For Aging Europe, Refusing Refugees Is Bad Economics

Both Germany and Sweden, two countries that have accepted a large proportion of asylum seekers, also have strong economies.


As the EU grapples with the surge of migrants crossing into the continent, some European countries have proactively built razor wire fences, set up border controls, and shut down public transportation to combat the influx of people attempting to cross borders. If the journey wasn’t already perilous before, now Syrians, Afghans, and Eritreans are forced to take dangerous sea routes or backroads through the Balkans to reach the European nations with the most opportunity. In just one week, at least 750 migrants died.

It’s no secret that Europe has an aging population.

But this year alone, nearly 430,000 people have successfully completed the journey, and it’s unlikely, if not impossible and unethical, that they'll be sent home. So, now what?

It’s no secret that Europe has an aging population. Nations with some of the worst economies — such as Italy and Greece — also have death rates that outpace birth rates. In that light, could young, eager migrants be good for Europe’s economy?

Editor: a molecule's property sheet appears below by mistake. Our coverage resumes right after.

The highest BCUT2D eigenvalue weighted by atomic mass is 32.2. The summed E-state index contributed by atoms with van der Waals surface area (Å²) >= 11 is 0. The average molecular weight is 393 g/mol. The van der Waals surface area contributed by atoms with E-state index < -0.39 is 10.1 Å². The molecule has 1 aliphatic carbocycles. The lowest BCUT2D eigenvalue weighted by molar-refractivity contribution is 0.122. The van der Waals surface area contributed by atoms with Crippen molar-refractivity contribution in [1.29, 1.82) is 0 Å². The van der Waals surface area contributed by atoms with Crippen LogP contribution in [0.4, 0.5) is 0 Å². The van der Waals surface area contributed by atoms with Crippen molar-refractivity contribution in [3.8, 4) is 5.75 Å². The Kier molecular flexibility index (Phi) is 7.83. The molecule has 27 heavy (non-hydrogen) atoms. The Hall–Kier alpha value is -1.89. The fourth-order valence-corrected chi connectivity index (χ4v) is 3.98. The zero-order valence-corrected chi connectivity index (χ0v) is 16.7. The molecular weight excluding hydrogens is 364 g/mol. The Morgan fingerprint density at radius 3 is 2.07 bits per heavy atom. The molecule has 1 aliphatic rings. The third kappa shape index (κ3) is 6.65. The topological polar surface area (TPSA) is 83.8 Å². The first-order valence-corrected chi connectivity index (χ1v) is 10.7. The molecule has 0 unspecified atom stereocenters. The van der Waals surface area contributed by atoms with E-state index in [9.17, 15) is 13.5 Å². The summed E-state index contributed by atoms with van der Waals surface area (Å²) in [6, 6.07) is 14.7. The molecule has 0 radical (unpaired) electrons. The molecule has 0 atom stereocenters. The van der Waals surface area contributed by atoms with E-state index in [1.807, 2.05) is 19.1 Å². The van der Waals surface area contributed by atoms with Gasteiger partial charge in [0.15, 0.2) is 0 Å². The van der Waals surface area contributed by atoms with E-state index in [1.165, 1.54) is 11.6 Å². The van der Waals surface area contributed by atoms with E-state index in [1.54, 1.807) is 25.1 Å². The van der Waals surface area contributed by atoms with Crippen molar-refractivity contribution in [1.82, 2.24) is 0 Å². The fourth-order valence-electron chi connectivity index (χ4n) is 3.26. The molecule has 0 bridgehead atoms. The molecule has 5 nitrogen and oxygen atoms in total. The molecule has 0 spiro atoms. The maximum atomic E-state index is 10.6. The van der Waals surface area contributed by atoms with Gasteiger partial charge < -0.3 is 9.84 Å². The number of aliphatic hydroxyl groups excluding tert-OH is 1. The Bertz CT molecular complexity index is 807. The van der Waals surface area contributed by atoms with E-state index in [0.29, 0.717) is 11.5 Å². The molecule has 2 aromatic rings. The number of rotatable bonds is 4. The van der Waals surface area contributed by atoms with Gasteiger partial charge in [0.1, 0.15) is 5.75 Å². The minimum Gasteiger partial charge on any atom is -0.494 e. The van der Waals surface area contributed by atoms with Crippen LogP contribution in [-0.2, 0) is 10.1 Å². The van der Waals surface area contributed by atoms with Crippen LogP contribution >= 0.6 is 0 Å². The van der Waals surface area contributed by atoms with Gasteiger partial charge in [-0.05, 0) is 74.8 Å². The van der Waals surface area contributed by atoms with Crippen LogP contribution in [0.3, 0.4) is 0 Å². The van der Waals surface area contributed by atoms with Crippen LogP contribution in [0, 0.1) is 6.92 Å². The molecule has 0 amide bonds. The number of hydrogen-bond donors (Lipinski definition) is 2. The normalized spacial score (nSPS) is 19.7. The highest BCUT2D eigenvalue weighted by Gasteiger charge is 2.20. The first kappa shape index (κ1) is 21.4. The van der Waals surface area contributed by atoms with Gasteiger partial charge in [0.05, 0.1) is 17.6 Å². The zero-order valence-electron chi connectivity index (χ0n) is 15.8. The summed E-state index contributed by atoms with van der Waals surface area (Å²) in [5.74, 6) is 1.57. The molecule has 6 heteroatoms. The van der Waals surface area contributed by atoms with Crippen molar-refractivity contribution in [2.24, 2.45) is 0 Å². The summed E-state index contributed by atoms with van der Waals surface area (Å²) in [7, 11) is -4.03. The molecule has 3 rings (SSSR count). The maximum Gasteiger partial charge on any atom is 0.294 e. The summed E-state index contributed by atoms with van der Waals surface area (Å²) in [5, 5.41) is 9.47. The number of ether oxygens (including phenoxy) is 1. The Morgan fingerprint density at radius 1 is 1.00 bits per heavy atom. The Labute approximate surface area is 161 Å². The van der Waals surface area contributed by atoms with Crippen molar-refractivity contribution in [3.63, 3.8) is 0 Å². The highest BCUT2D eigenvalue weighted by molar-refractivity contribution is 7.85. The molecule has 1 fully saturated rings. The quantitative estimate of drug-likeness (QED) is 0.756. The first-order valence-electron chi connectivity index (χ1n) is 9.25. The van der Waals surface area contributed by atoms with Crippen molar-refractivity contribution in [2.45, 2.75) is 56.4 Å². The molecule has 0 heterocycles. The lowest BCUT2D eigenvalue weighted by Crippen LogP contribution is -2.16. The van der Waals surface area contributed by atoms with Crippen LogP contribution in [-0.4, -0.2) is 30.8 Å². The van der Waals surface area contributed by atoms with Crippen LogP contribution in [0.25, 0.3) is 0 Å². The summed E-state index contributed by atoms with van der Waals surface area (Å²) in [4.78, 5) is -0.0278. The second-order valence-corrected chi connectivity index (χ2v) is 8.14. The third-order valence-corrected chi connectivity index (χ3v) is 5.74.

Germany is creating jobs faster than its citizens can fill them.

According to some economists, yes. Both Germany and Sweden, two countries that have accepted a large proportion of asylum seekers, also have strong economies. In fact, Germany is creating jobs faster than its citizens can fill them. While training and education initially may be stumbling blocks for some migrants, most are young and could be more easily assimilated into many of these countries’ strong education systems, such as Finland's, or trained for skilled labor in robust markets, such as Austria's. Germany's booming industrial industry could certainly benefit, since its working age population is expected to shrink by 6 million in 2030.

The logistical question of how and where to distribute migrants is still undecided. Nevertheless, if Europe can seize this boon of youth as an opportunity, it may very well be able to seize its economic future.
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Daphne Muller is a New York City-based writer who has written for Salon, Ms. Magazine, The Huffington Post, and reviewed books for ELLE and Publishers Weekly. Most recently, she completed a novel and screenplay. You can follow her on Instagram @daphonay and on Twitter @DaphneEMuller.

FREILASSING, GERMANY - SEPTEMBER 16: Refugees wait at the German-Austrian border where they were stopped by the police on September 16, 2015 in Freilassing, Germany. (Photo by Lukas Barth/Anadolu Agency/Getty Images)

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